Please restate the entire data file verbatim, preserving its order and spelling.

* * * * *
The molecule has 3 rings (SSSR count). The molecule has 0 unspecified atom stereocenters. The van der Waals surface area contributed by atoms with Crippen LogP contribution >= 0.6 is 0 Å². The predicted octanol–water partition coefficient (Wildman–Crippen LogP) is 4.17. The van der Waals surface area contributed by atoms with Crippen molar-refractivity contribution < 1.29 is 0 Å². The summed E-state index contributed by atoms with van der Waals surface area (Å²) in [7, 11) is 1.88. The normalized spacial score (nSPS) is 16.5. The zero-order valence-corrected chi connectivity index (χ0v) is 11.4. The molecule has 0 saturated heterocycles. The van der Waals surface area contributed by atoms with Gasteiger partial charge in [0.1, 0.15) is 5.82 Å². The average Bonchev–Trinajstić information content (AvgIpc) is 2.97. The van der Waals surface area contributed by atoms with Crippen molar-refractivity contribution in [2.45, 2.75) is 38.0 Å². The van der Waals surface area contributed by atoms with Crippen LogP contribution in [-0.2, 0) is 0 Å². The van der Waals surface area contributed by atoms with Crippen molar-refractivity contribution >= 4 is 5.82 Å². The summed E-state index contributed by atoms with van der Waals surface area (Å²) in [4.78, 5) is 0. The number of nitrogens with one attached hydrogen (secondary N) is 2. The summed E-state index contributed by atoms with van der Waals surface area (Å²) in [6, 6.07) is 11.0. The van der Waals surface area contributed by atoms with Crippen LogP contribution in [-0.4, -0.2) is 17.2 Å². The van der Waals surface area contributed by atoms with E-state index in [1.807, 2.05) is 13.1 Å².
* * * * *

The molecule has 3 rings (SSSR count). The molecule has 0 unspecified atom stereocenters. The van der Waals surface area contributed by atoms with Crippen LogP contribution >= 0.6 is 0 Å². The predicted octanol–water partition coefficient (Wildman–Crippen LogP) is 4.17. The van der Waals surface area contributed by atoms with Crippen molar-refractivity contribution < 1.29 is 0 Å². The summed E-state index contributed by atoms with van der Waals surface area (Å²) in [7, 11) is 1.88. The normalized spacial score (nSPS) is 16.5. The zero-order valence-corrected chi connectivity index (χ0v) is 11.4. The molecule has 0 saturated heterocycles. The van der Waals surface area contributed by atoms with Gasteiger partial charge in [0.1, 0.15) is 5.82 Å². The average Bonchev–Trinajstić information content (AvgIpc) is 2.97. The van der Waals surface area contributed by atoms with Crippen molar-refractivity contribution in [2.45, 2.75) is 38.0 Å². The van der Waals surface area contributed by atoms with Crippen LogP contribution in [-0.2, 0) is 0 Å². The van der Waals surface area contributed by atoms with Crippen molar-refractivity contribution >= 4 is 5.82 Å². The summed E-state index contributed by atoms with van der Waals surface area (Å²) in [4.78, 5) is 0. The number of nitrogens with one attached hydrogen (secondary N) is 2. The summed E-state index contributed by atoms with van der Waals surface area (Å²) in [6, 6.07) is 11.0. The van der Waals surface area contributed by atoms with Crippen LogP contribution in [-0.4, -0.2) is 17.2 Å². The van der Waals surface area contributed by atoms with E-state index in [1.807, 2.05) is 13.1 Å².